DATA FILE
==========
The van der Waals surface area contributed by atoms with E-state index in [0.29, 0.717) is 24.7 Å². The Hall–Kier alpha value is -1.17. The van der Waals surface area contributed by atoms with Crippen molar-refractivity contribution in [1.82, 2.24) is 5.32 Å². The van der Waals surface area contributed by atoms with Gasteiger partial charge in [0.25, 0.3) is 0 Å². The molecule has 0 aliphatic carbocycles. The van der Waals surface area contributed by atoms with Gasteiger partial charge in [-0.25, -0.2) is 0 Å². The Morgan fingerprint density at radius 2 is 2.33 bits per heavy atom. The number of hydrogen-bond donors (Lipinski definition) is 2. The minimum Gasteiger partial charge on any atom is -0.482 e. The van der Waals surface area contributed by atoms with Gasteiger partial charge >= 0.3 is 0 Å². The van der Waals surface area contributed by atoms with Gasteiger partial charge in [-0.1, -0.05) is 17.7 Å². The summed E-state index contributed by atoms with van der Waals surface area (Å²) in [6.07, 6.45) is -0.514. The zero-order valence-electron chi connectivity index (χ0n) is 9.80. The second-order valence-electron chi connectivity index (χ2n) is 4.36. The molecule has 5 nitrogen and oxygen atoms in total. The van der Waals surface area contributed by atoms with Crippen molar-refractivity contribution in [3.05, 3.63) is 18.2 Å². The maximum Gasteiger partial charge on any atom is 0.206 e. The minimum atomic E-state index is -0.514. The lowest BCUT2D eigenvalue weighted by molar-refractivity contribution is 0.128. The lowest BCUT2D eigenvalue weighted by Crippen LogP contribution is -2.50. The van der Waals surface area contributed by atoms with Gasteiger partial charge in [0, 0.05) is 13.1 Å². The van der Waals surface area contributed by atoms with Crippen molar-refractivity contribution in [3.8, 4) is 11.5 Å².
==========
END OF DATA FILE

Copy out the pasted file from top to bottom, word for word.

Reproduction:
The van der Waals surface area contributed by atoms with E-state index in [0.29, 0.717) is 24.7 Å². The Hall–Kier alpha value is -1.17. The van der Waals surface area contributed by atoms with Crippen molar-refractivity contribution in [1.82, 2.24) is 5.32 Å². The van der Waals surface area contributed by atoms with Gasteiger partial charge in [0.25, 0.3) is 0 Å². The molecule has 0 aliphatic carbocycles. The van der Waals surface area contributed by atoms with Gasteiger partial charge in [-0.25, -0.2) is 0 Å². The Morgan fingerprint density at radius 2 is 2.33 bits per heavy atom. The number of hydrogen-bond donors (Lipinski definition) is 2. The minimum Gasteiger partial charge on any atom is -0.482 e. The van der Waals surface area contributed by atoms with Gasteiger partial charge >= 0.3 is 0 Å². The van der Waals surface area contributed by atoms with Gasteiger partial charge in [-0.1, -0.05) is 17.7 Å². The summed E-state index contributed by atoms with van der Waals surface area (Å²) in [6.07, 6.45) is -0.514. The zero-order valence-electron chi connectivity index (χ0n) is 9.80. The second-order valence-electron chi connectivity index (χ2n) is 4.36. The molecule has 5 nitrogen and oxygen atoms in total. The van der Waals surface area contributed by atoms with Crippen molar-refractivity contribution in [3.05, 3.63) is 18.2 Å². The maximum Gasteiger partial charge on any atom is 0.206 e. The minimum atomic E-state index is -0.514. The lowest BCUT2D eigenvalue weighted by molar-refractivity contribution is 0.128. The lowest BCUT2D eigenvalue weighted by Crippen LogP contribution is -2.50. The van der Waals surface area contributed by atoms with Gasteiger partial charge in [0, 0.05) is 13.1 Å². The van der Waals surface area contributed by atoms with Crippen molar-refractivity contribution in [3.8, 4) is 11.5 Å².